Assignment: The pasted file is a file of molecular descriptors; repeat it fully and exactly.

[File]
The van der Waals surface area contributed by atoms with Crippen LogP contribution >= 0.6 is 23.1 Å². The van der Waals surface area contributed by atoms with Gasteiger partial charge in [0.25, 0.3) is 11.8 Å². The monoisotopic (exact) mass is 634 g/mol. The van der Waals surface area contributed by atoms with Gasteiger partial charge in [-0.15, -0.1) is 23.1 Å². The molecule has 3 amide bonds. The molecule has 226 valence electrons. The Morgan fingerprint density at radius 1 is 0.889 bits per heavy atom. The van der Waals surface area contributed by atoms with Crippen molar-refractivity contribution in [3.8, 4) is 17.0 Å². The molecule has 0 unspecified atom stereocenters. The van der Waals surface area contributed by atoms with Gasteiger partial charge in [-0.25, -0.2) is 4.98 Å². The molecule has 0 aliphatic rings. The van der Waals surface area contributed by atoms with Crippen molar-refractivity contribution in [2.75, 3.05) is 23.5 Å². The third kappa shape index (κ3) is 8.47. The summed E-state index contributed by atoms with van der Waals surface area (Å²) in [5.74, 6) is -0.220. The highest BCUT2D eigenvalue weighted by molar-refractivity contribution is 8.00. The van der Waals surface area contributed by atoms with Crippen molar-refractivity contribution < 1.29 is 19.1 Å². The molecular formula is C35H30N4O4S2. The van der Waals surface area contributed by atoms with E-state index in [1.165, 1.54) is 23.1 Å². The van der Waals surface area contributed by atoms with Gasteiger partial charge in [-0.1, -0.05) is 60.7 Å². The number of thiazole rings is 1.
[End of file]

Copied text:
The van der Waals surface area contributed by atoms with Crippen LogP contribution >= 0.6 is 23.1 Å². The van der Waals surface area contributed by atoms with Gasteiger partial charge in [0.25, 0.3) is 11.8 Å². The monoisotopic (exact) mass is 634 g/mol. The van der Waals surface area contributed by atoms with Gasteiger partial charge in [-0.15, -0.1) is 23.1 Å². The molecule has 3 amide bonds. The molecule has 226 valence electrons. The Morgan fingerprint density at radius 1 is 0.889 bits per heavy atom. The van der Waals surface area contributed by atoms with Crippen molar-refractivity contribution in [3.8, 4) is 17.0 Å². The molecule has 0 unspecified atom stereocenters. The van der Waals surface area contributed by atoms with Gasteiger partial charge in [-0.25, -0.2) is 4.98 Å². The molecule has 0 aliphatic rings. The van der Waals surface area contributed by atoms with Crippen molar-refractivity contribution in [2.75, 3.05) is 23.5 Å². The third kappa shape index (κ3) is 8.47. The summed E-state index contributed by atoms with van der Waals surface area (Å²) in [5.74, 6) is -0.220. The highest BCUT2D eigenvalue weighted by molar-refractivity contribution is 8.00. The van der Waals surface area contributed by atoms with Crippen molar-refractivity contribution < 1.29 is 19.1 Å². The molecular formula is C35H30N4O4S2. The van der Waals surface area contributed by atoms with E-state index in [1.165, 1.54) is 23.1 Å². The van der Waals surface area contributed by atoms with Gasteiger partial charge in [-0.1, -0.05) is 60.7 Å². The number of thiazole rings is 1.